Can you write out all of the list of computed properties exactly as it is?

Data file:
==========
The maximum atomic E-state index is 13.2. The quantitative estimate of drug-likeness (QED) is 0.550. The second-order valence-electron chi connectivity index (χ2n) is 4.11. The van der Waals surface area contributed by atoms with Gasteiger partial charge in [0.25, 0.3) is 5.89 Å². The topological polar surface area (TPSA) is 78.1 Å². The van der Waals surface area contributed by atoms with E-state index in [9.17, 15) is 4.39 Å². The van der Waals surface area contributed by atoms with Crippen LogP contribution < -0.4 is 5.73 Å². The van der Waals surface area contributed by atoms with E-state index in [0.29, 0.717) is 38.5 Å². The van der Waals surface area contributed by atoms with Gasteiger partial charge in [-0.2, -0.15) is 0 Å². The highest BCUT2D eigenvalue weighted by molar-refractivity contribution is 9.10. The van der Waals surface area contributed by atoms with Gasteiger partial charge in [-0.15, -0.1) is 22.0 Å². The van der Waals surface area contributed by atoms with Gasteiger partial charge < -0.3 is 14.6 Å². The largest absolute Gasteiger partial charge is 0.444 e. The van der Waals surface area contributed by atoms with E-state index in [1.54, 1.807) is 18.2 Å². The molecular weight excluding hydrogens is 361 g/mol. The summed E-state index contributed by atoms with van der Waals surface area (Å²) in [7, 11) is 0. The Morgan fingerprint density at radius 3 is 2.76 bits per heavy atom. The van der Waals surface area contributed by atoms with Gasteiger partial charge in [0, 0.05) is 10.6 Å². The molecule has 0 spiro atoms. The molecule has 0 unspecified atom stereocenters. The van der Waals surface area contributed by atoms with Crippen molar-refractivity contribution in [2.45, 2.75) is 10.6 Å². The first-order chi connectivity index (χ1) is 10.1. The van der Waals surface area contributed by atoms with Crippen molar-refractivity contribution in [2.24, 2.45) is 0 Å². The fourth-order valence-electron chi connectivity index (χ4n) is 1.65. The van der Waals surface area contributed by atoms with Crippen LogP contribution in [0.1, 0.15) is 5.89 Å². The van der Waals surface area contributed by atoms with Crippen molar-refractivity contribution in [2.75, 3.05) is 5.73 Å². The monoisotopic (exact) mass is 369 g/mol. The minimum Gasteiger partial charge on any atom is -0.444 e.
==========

The maximum atomic E-state index is 13.2. The quantitative estimate of drug-likeness (QED) is 0.550. The second-order valence-electron chi connectivity index (χ2n) is 4.11. The van der Waals surface area contributed by atoms with Gasteiger partial charge in [0.25, 0.3) is 5.89 Å². The topological polar surface area (TPSA) is 78.1 Å². The van der Waals surface area contributed by atoms with E-state index in [9.17, 15) is 4.39 Å². The van der Waals surface area contributed by atoms with Crippen LogP contribution < -0.4 is 5.73 Å². The van der Waals surface area contributed by atoms with E-state index in [0.29, 0.717) is 38.5 Å². The van der Waals surface area contributed by atoms with Gasteiger partial charge in [-0.2, -0.15) is 0 Å². The highest BCUT2D eigenvalue weighted by molar-refractivity contribution is 9.10. The van der Waals surface area contributed by atoms with Gasteiger partial charge in [-0.15, -0.1) is 22.0 Å². The van der Waals surface area contributed by atoms with Gasteiger partial charge < -0.3 is 14.6 Å². The largest absolute Gasteiger partial charge is 0.444 e. The van der Waals surface area contributed by atoms with E-state index in [1.54, 1.807) is 18.2 Å². The molecular weight excluding hydrogens is 361 g/mol. The summed E-state index contributed by atoms with van der Waals surface area (Å²) in [7, 11) is 0. The Morgan fingerprint density at radius 3 is 2.76 bits per heavy atom. The van der Waals surface area contributed by atoms with Gasteiger partial charge in [0, 0.05) is 10.6 Å². The molecule has 0 spiro atoms. The molecule has 0 unspecified atom stereocenters. The van der Waals surface area contributed by atoms with Crippen molar-refractivity contribution in [2.45, 2.75) is 10.6 Å². The first-order chi connectivity index (χ1) is 10.1. The van der Waals surface area contributed by atoms with Crippen molar-refractivity contribution in [2.24, 2.45) is 0 Å². The fourth-order valence-electron chi connectivity index (χ4n) is 1.65. The van der Waals surface area contributed by atoms with Crippen LogP contribution in [0.1, 0.15) is 5.89 Å². The van der Waals surface area contributed by atoms with Crippen molar-refractivity contribution in [2.75, 3.05) is 5.73 Å². The monoisotopic (exact) mass is 369 g/mol. The minimum Gasteiger partial charge on any atom is -0.444 e.